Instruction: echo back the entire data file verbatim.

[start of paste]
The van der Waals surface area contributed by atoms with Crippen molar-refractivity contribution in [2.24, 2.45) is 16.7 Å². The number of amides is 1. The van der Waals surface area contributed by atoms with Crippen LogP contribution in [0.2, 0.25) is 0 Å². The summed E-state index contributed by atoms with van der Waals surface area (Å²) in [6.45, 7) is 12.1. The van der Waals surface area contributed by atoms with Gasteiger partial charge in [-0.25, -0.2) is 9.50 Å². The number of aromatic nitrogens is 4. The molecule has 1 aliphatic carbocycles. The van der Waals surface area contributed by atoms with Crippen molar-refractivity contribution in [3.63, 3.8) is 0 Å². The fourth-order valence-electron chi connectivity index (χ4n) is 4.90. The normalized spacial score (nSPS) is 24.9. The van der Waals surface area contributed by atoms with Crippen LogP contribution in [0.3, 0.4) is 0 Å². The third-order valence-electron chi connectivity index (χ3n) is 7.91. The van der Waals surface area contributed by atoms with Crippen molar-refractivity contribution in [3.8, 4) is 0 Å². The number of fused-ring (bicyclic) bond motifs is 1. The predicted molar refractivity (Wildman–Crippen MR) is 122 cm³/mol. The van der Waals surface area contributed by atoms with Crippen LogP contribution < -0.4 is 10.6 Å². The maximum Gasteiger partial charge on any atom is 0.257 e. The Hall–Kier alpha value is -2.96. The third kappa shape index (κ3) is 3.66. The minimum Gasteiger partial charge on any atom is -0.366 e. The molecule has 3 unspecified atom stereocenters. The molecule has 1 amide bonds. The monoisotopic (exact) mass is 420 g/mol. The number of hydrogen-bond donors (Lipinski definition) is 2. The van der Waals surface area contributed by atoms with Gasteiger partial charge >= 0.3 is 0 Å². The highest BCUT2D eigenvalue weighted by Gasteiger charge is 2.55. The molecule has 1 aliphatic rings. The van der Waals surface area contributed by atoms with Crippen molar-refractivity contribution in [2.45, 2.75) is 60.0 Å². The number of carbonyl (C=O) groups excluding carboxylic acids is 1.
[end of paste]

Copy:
The van der Waals surface area contributed by atoms with Crippen molar-refractivity contribution in [2.24, 2.45) is 16.7 Å². The number of amides is 1. The van der Waals surface area contributed by atoms with Crippen LogP contribution in [0.2, 0.25) is 0 Å². The summed E-state index contributed by atoms with van der Waals surface area (Å²) in [6.45, 7) is 12.1. The van der Waals surface area contributed by atoms with Gasteiger partial charge in [-0.25, -0.2) is 9.50 Å². The number of aromatic nitrogens is 4. The molecule has 1 aliphatic carbocycles. The van der Waals surface area contributed by atoms with Crippen molar-refractivity contribution in [3.63, 3.8) is 0 Å². The fourth-order valence-electron chi connectivity index (χ4n) is 4.90. The normalized spacial score (nSPS) is 24.9. The van der Waals surface area contributed by atoms with Crippen LogP contribution in [0.3, 0.4) is 0 Å². The third-order valence-electron chi connectivity index (χ3n) is 7.91. The van der Waals surface area contributed by atoms with Crippen molar-refractivity contribution in [3.8, 4) is 0 Å². The number of fused-ring (bicyclic) bond motifs is 1. The predicted molar refractivity (Wildman–Crippen MR) is 122 cm³/mol. The van der Waals surface area contributed by atoms with Crippen LogP contribution < -0.4 is 10.6 Å². The maximum Gasteiger partial charge on any atom is 0.257 e. The Hall–Kier alpha value is -2.96. The third kappa shape index (κ3) is 3.66. The minimum Gasteiger partial charge on any atom is -0.366 e. The molecule has 3 unspecified atom stereocenters. The molecule has 1 amide bonds. The monoisotopic (exact) mass is 420 g/mol. The number of hydrogen-bond donors (Lipinski definition) is 2. The van der Waals surface area contributed by atoms with Gasteiger partial charge >= 0.3 is 0 Å². The highest BCUT2D eigenvalue weighted by Gasteiger charge is 2.55. The molecule has 1 aliphatic rings. The van der Waals surface area contributed by atoms with Crippen molar-refractivity contribution in [2.45, 2.75) is 60.0 Å². The number of carbonyl (C=O) groups excluding carboxylic acids is 1.